Royal Bank of Canada Steps Away from Tar Sands

Top financier of tar sands announces new environmental and social standards

SAN FRANCISCO—The Royal Bank of Canada (RBC) today made public its new environmental and social standards, which will govern financing of clients in high-impact sectors including Canada’s tar sands. The announcement marks a significant about face on tar sands by one of the sectors biggest financiers. The policy is the first by a major international bank to document whether bank clients have received consent from Indigenous communities. This follows nearly two years of campaigning by Rainforest Action Network (RAN) alongside First Nations concerned about the negative impacts of tar sands development.

Just week’s after Canada signed on to the United Nations Declaration on the Rights of Indigenous Peoples (UNDRIP), RBC’s policy breaks significant new ground among international banks with its handling of Indigenous rights. For bank clients in high-impact sectors, including the tar sands, the policy guides bankers to document where client activities impact Indigenous communities and the status of consultation with those communities. Bankers will have to examine whether clients have “policies and processes consistent with the standard of Free, Prior and Informed Consent.”

“With RBC’s new policy, the banking giant has made a promise to take responsibility for its financing in the tar sands and to uphold the rights of First Nations. We commend the bank for its new commitment, and look forward to seeing policy put into practice,” said Brant Olson, campaign director for the Rainforest Action Network. “RBC is raising the bar for the financial sector and signaling to oil and gas corporations that it is time to take environmental and human rights seriously.”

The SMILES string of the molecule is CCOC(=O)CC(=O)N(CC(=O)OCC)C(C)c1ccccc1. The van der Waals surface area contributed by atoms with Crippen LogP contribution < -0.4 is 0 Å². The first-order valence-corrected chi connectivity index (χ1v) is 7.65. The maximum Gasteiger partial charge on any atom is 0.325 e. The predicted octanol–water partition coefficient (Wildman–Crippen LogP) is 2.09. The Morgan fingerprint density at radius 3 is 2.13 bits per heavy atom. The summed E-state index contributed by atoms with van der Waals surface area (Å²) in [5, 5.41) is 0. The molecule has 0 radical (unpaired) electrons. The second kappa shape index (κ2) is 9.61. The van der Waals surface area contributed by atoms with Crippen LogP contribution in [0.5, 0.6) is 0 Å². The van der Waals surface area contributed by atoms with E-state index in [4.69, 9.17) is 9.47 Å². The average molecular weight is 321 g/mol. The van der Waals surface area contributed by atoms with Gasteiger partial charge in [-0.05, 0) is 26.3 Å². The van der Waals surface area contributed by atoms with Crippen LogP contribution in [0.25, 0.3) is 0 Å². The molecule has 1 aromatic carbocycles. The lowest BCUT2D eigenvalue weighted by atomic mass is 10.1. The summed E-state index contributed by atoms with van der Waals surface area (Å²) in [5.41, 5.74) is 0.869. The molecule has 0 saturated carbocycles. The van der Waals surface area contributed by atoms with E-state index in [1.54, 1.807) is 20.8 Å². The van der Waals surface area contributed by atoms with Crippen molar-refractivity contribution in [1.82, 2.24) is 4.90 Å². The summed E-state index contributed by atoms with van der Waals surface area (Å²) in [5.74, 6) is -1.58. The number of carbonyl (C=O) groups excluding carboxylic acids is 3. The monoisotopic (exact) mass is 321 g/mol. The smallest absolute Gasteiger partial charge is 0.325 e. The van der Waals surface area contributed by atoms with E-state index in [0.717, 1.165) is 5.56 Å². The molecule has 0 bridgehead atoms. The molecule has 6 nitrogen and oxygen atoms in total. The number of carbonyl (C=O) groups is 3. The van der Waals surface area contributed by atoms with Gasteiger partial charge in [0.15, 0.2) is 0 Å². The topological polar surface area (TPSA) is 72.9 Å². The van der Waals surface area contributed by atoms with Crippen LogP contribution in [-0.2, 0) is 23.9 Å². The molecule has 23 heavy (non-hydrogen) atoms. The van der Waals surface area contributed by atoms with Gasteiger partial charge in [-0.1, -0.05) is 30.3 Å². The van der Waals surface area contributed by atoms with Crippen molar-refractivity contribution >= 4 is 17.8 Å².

RBC’s new policy will impact a range of companies operating in the oil and gas industry. The policy will instruct bankers to prepare an Environmental and Social Risk Review Report on all clients, and review whether clients are complying with new environmental and human rights standards. Senior bank executives will review these reports and decide how the bank should respond to any possible deficiencies.

In the coming months, RAN will be monitoring RBC’s transactions to assess the impacts of its new policy. The first test for RBC will be with the highly controversial Enbridge Northern Gateway Pipeline, the largest crude-oil pipeline expansion in North America. Two weeks ago, 61 First Nations declared unified opposition to the pipeline, which would carry more than half a million barrels of tar sands oil per day through the heart of the Great Bear Rainforest and the territory of 20 First Nations. The strength of RBC’s policy will be measured when Calgary-based oil giant Enbridge goes to the bond market to finance the $5.5 billion project.
“We are happy to see RBC recognize the rights of Indigenous peoples with its new policy,” said Clayton Thomas Muller, Tar Sands Campaigner for Indigenous Environmental Network. “We hope to see these new policies move RBC away from financing corporations like Enbridge that continue to violate Indigenous peoples rights and the environment.”

RBC’s policy comes after almost two years of consistent pressure from the Rainforest Action Network, which pushed the bank to phase out financing of tar sands projects and to require RBC clients to secure “free, prior and informed consent” from First Nations on all corporate projects. The group led a 150-person demonstration at the RBC Annual General Shareholder meeting last February and a high profile poster campaign targeting CEO Gord Nixon’s wife as well as intense negotiations with bank representatives.
For more information on RBC’s policy please visit:

Rainforest Action Network campaigns to break North America’s oil and coal addictions, protect endangered forests and Indigenous rights, and stop destructive investments around the world through education, grassroots organizing, and nonviolent direct action.

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